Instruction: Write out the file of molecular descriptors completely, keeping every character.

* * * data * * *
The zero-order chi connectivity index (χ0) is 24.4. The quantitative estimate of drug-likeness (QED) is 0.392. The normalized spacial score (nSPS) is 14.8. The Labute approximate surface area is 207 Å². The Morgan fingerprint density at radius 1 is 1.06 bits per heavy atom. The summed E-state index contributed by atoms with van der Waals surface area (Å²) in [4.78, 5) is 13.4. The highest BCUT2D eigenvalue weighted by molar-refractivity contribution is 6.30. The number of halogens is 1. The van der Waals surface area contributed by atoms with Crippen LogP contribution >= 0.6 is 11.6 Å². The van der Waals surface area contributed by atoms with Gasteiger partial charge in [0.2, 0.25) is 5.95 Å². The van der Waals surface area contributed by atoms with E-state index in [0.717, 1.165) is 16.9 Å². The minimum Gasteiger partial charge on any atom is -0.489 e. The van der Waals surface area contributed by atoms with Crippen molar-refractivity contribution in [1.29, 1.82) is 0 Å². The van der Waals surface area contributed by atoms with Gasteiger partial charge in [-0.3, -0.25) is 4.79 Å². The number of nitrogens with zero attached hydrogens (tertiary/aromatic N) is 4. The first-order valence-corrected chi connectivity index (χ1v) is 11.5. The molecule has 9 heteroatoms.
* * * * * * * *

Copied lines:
The zero-order chi connectivity index (χ0) is 24.4. The quantitative estimate of drug-likeness (QED) is 0.392. The normalized spacial score (nSPS) is 14.8. The Labute approximate surface area is 207 Å². The Morgan fingerprint density at radius 1 is 1.06 bits per heavy atom. The summed E-state index contributed by atoms with van der Waals surface area (Å²) in [4.78, 5) is 13.4. The highest BCUT2D eigenvalue weighted by molar-refractivity contribution is 6.30. The number of halogens is 1. The van der Waals surface area contributed by atoms with Crippen LogP contribution >= 0.6 is 11.6 Å². The van der Waals surface area contributed by atoms with Gasteiger partial charge in [0.2, 0.25) is 5.95 Å². The van der Waals surface area contributed by atoms with E-state index in [0.717, 1.165) is 16.9 Å². The minimum Gasteiger partial charge on any atom is -0.489 e. The van der Waals surface area contributed by atoms with Crippen molar-refractivity contribution in [1.29, 1.82) is 0 Å². The van der Waals surface area contributed by atoms with Gasteiger partial charge in [-0.3, -0.25) is 4.79 Å². The number of nitrogens with zero attached hydrogens (tertiary/aromatic N) is 4. The first-order valence-corrected chi connectivity index (χ1v) is 11.5. The molecule has 9 heteroatoms.